​SCA Speaker Demystifies Allergies


by Leslie Lytle, Messenger Staff Writer
A fascinating presentation on allergies and asthma followed a brief business meeting at the Nov. 1 Sewanee Civic Association (SCA) dinner.
SCA Vice President Brandon Barry announced a community workday at 1–3 p.m., Saturday, Nov. 10, to spread mulch at Elliott Park. The new Parks Committee and the SCA are coordinating the resurfacing/freshening of the Elliott Park (off of University Avenue). The SCA spearheaded the Elliott Park renovation three years ago. Volunteers should bring “shovels, rakes, a strong back and good will.”
The Sewanee Community Chest has committed to raising $110,000 this year, and to date has raised $16,000. The Community Chest supports programs and organizations that make the quality of life richer in Sewanee and the surrounding vicinity. These 25 programs and organizations provide for food, books, child care, animal welfare and so much more in the community. To contribute, mail a check to P.O. Box 99, Sewanee, TN 37375 or donate online by visiting www.sewaneecivic.org.
Featured speaker Dr. Russell Walker from the Chattanooga area Allergy Asthma Group of Galen provided insight into the causes, treatment, and myths about allergies.
Defining food allergy as a “repeatedly” occurring adverse immune system response to a specific food, Walker stressed that whether a reaction occurs can depend on whether the food is cooked or raw, how much the person eats, and recent exercise. Likewise, symptoms vary from a rash in the mouth to full body itching and respiratory impairment. Gastronomic symptoms and inflammation of the esophagus can be allergy caused or wholly unrelated.
Food poisoning and lactose intolerance are not allergic reactions and the smell of a food cannot trigger an allergic reaction, Walker said debunking two myths.
Although 20-25 percent of adults believe they have food allergies, only 2 to 3 percent actually do, Walker insisted, and only 6 percent of children have food allergies. Physicians use to recommend not feeding peanuts to children until the age of three, Walker said, a practice now believed to have caused the increase in peanut allergy. Physicians have now learned the longer introducing a food is delayed, the more likely the child will develop an allergy to it. Similarly, children raised in highly sterile environments were more likely to develop food allergies than children raised in rural environments with high exposure to animals.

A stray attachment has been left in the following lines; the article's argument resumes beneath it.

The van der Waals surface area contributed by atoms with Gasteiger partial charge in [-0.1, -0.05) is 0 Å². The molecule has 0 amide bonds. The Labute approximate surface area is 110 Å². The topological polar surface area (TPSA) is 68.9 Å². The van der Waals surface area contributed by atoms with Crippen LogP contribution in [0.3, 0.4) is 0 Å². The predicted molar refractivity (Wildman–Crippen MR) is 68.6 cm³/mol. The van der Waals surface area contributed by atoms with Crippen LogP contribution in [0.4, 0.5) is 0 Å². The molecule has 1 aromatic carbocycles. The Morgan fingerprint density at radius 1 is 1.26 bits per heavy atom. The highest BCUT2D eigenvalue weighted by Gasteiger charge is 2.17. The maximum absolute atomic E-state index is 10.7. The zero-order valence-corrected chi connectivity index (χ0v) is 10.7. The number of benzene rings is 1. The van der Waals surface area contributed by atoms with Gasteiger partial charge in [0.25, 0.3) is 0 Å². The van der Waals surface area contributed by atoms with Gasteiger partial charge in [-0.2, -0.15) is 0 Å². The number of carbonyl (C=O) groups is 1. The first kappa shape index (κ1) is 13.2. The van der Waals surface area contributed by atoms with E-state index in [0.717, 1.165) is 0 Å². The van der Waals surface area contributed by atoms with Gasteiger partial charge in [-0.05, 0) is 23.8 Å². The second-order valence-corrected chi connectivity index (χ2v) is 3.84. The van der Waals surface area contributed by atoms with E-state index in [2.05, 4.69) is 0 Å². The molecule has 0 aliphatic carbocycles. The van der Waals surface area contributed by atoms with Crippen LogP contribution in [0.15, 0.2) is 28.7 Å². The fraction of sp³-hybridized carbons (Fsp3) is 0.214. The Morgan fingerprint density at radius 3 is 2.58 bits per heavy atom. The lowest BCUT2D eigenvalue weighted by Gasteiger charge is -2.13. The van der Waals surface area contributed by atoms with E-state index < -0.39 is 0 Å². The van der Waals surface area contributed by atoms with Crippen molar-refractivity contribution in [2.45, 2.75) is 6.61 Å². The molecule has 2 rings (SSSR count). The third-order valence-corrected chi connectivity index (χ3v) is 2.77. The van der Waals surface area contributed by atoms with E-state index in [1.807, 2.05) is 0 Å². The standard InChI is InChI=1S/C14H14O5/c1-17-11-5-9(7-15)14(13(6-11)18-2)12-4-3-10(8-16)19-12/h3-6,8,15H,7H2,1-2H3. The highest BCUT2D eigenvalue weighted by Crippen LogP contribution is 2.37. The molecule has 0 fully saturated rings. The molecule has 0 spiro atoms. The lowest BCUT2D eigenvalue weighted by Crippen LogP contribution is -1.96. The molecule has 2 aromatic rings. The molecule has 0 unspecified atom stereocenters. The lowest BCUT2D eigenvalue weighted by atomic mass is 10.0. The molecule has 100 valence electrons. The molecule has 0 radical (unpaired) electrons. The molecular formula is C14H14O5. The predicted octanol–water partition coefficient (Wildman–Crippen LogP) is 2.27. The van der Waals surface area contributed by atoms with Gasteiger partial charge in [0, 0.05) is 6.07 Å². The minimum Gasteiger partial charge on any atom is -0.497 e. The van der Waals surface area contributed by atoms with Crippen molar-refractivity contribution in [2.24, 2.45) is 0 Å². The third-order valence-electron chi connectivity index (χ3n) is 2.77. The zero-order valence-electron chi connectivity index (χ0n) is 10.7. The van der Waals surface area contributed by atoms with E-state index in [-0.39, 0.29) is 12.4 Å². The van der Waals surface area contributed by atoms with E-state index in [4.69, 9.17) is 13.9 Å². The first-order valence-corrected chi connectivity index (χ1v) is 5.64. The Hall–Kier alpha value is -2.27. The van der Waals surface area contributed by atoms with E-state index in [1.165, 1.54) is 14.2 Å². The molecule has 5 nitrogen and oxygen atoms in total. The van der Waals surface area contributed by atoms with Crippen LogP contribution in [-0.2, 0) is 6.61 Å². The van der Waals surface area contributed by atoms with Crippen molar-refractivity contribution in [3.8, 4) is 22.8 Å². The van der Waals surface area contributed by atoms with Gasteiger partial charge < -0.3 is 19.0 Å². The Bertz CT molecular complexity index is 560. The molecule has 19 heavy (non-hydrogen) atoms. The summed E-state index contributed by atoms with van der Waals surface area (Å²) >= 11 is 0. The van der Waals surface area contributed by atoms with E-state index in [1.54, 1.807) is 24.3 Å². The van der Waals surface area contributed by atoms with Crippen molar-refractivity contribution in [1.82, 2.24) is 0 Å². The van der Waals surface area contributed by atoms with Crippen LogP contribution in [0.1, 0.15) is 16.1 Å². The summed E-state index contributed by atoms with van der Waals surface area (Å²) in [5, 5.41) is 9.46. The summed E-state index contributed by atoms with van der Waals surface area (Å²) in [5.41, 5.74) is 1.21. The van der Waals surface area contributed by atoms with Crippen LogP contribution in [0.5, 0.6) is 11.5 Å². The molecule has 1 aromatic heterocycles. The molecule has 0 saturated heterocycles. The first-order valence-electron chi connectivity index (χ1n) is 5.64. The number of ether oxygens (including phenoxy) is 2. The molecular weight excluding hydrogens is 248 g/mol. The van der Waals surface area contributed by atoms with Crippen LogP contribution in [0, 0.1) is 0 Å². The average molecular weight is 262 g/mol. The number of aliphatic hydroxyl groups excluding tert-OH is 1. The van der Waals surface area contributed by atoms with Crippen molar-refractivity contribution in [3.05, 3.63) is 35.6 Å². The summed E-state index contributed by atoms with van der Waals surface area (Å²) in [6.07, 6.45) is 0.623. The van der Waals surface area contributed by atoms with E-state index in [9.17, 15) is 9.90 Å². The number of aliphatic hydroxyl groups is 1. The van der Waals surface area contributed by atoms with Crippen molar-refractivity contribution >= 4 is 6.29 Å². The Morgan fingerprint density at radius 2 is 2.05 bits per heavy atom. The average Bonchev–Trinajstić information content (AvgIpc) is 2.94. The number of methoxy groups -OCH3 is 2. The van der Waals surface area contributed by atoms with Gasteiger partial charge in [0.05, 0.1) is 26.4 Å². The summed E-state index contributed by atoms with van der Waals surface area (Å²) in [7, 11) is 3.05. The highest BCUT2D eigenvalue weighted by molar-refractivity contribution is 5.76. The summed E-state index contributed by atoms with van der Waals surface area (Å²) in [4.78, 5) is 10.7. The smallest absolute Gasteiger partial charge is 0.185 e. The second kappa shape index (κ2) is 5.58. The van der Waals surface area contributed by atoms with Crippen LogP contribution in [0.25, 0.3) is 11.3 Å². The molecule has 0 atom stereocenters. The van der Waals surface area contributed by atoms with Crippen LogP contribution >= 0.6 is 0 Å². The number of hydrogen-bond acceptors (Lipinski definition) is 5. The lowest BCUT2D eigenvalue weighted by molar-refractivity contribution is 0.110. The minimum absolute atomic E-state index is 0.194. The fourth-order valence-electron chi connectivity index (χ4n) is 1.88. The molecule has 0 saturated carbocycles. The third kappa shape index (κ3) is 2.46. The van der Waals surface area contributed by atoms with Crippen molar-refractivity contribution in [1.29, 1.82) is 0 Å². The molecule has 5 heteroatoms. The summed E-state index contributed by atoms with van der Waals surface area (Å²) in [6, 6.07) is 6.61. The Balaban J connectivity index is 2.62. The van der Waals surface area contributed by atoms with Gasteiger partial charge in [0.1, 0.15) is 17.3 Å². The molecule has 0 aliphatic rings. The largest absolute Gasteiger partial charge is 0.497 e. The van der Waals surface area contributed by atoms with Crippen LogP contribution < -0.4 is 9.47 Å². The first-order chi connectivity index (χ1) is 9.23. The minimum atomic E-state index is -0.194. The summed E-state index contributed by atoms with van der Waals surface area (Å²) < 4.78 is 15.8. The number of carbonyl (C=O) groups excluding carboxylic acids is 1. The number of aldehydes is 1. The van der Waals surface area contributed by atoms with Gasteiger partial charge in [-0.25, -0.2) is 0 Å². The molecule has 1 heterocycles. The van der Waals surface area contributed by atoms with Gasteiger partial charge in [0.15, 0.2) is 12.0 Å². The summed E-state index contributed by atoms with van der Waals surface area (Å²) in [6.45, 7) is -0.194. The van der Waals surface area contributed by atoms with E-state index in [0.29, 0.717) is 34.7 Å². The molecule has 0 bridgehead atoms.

Walker recommended avoidance of trigger foods and epinephrine for treating severe symptoms. Children often outgrow food allergies, Walker noted. He expressed skepticism about blood test diagnosis of allergies for typically showing overly sensitive positive reactions. He reported seeing children nearly anorectic due to the list of foods they weren’t allowed to eat.
Walker praised the benefits of organic food and honey, but said neither had allergy preventing properties. Proteins trigger allergic reactions, he said, and organic and non-organic foods have the same proteins. As to honey, a person won’t be desensitized to pollen by eating honey, because bees make honey from nectar, not pollen.
Citing the high level of seasonal tree pollen in the area, Walker said a pollen count over 110 was considered high, and here the pollen count can reach 10,000. But even given the potentially high exposure, among adults reporting rhinitis, or runny nose symptoms, only half had allergies.
For people with pollen allergies, Walker advocated allergy shots as a “natural treatment” introducing the allergy sufferer to the trigger allergen a small amount at a time. Children treated early were 50 percent less likely to develop asthma, Walker said.
As with other symptoms, asthma—breathing difficulty due to narrowing of the airways passages—can be either an allergic response or a non-allergic response triggered by exercise, dust, smoke, or stress. Is sneezing an allergic reaction? “Maybe,” Walker said, “but it’s often just a defense mechanism to blow out stuff the nose doesn’t want up there.”
At the Dec. 6 SCA meeting, financial advisor Michael Forster will talk about financial planning as a road to improving quality of life.